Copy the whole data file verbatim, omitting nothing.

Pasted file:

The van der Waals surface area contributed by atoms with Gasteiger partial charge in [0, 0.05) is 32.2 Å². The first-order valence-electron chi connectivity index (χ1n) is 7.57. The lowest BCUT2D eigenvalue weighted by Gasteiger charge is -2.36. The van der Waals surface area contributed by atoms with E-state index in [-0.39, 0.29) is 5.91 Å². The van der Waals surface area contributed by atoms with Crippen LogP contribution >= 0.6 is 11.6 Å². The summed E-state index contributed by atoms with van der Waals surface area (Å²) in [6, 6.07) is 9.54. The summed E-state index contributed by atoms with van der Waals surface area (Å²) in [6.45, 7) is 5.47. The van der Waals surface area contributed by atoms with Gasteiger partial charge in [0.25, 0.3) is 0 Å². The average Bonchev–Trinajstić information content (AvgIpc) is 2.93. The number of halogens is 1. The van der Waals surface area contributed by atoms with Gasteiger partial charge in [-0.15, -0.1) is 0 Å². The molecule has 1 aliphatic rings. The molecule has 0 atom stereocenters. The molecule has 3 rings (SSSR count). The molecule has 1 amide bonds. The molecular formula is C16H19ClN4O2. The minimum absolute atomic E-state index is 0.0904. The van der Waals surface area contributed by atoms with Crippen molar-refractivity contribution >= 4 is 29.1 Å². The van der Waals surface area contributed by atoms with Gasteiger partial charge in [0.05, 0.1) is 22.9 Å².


The van der Waals surface area contributed by atoms with Gasteiger partial charge in [0, 0.05) is 32.2 Å². The first-order valence-electron chi connectivity index (χ1n) is 7.57. The lowest BCUT2D eigenvalue weighted by Gasteiger charge is -2.36. The van der Waals surface area contributed by atoms with E-state index in [-0.39, 0.29) is 5.91 Å². The van der Waals surface area contributed by atoms with Crippen LogP contribution >= 0.6 is 11.6 Å². The summed E-state index contributed by atoms with van der Waals surface area (Å²) in [6, 6.07) is 9.54. The summed E-state index contributed by atoms with van der Waals surface area (Å²) in [6.45, 7) is 5.47. The van der Waals surface area contributed by atoms with Gasteiger partial charge in [0.25, 0.3) is 0 Å². The average Bonchev–Trinajstić information content (AvgIpc) is 2.93. The number of halogens is 1. The van der Waals surface area contributed by atoms with Gasteiger partial charge in [-0.15, -0.1) is 0 Å². The molecule has 1 aliphatic rings. The molecule has 0 atom stereocenters. The molecule has 3 rings (SSSR count). The molecule has 1 amide bonds. The molecular formula is C16H19ClN4O2. The minimum absolute atomic E-state index is 0.0904. The van der Waals surface area contributed by atoms with Crippen molar-refractivity contribution >= 4 is 29.1 Å². The van der Waals surface area contributed by atoms with Gasteiger partial charge in [0.05, 0.1) is 22.9 Å².